zum Inhalt springen


One of the main challenges in astrophysical hydrodynamic simulations is resolving the huge dynamical range of spatial scales, while retaining accurate and physically meaningful results. Astrophysical hydrodynamics usually relies on two numerical approaches: the highly dynamic SPH (Smoothed Particle Hydrodynamics) method and the more accurate but resolution limited grid method. Therefore, an ideal case would be a method with the dynamic range of SPH codes which preserves the shock capturing ability of grid based codes. 
One solution to this problem may lie in the use of the relatively new Meshless Finite method (Lanson & Vila, 2008a,b; Gaburov & Nitadori, 2011). In this method, the particles are not static but move around as in SPH. However, when the values of conserved variables (mass, momentum etc.) are updated, a Riemann problem is solved between each pair of neighbouring particles, similar to the way how it is calculated in grid codes. 
This method retains the dynamical range of SPH, while having better shock capturing abilities among other advantages. The figure compares a standard SPH with our implementation of two flavours of the meshless finite method applied on a Sedov blast wave test. 
The Sedov blast wave test is a demanding hydrodynamic test that models the Sedov-Taylor phase of the expansion of a supernova in an ambient interstellar medium. Computationally, it is performed by having a highly energetic core expand in a uniform medium. The core expands with a strong shock front, where the shock profile is given by a self similar solution. The figure shows that both flavours of the meshless method capture the shock much better than SPH of the same resolution.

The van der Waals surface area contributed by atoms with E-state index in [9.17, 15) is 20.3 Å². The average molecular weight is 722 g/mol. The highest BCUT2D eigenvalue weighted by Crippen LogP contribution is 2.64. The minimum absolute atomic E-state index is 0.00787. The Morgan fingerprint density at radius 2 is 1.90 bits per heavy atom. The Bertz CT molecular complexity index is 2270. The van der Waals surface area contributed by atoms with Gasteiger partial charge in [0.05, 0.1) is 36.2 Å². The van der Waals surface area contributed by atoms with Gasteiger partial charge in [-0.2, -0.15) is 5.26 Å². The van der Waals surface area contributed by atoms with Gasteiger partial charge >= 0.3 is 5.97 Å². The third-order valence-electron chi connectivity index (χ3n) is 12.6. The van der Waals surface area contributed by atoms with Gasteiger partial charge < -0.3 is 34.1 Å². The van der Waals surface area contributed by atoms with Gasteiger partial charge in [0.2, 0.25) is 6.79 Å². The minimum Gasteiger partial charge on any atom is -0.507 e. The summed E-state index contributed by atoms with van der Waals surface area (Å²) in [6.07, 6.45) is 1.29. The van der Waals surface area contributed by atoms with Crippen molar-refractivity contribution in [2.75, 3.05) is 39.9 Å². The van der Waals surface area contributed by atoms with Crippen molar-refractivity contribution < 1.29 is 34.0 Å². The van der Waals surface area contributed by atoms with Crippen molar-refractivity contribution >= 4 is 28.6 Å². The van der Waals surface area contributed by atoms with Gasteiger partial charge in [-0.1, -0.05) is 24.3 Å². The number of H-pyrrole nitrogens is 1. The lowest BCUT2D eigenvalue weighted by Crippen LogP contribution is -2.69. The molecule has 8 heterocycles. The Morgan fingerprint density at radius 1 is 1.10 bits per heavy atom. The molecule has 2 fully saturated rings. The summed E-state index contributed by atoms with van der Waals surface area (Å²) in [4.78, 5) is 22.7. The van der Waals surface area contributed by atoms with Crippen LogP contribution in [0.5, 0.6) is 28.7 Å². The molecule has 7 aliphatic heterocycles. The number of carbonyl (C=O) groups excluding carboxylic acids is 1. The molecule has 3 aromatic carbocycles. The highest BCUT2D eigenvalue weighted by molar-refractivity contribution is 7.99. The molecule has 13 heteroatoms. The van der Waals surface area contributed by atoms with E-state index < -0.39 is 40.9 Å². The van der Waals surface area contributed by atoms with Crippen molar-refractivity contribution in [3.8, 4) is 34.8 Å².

Radial density profile in a standard Sedov blast wave test using different methods with ∼200,000 particles at t=0.06. Plotted is the relative density against the dimensionless radius ξ. The two flavours of the meshless finite method ( red = MFV and black = MFM) show a sharper shock front compared to SPH (green). The simulations were performed by the fluid dynamical code GANDALF.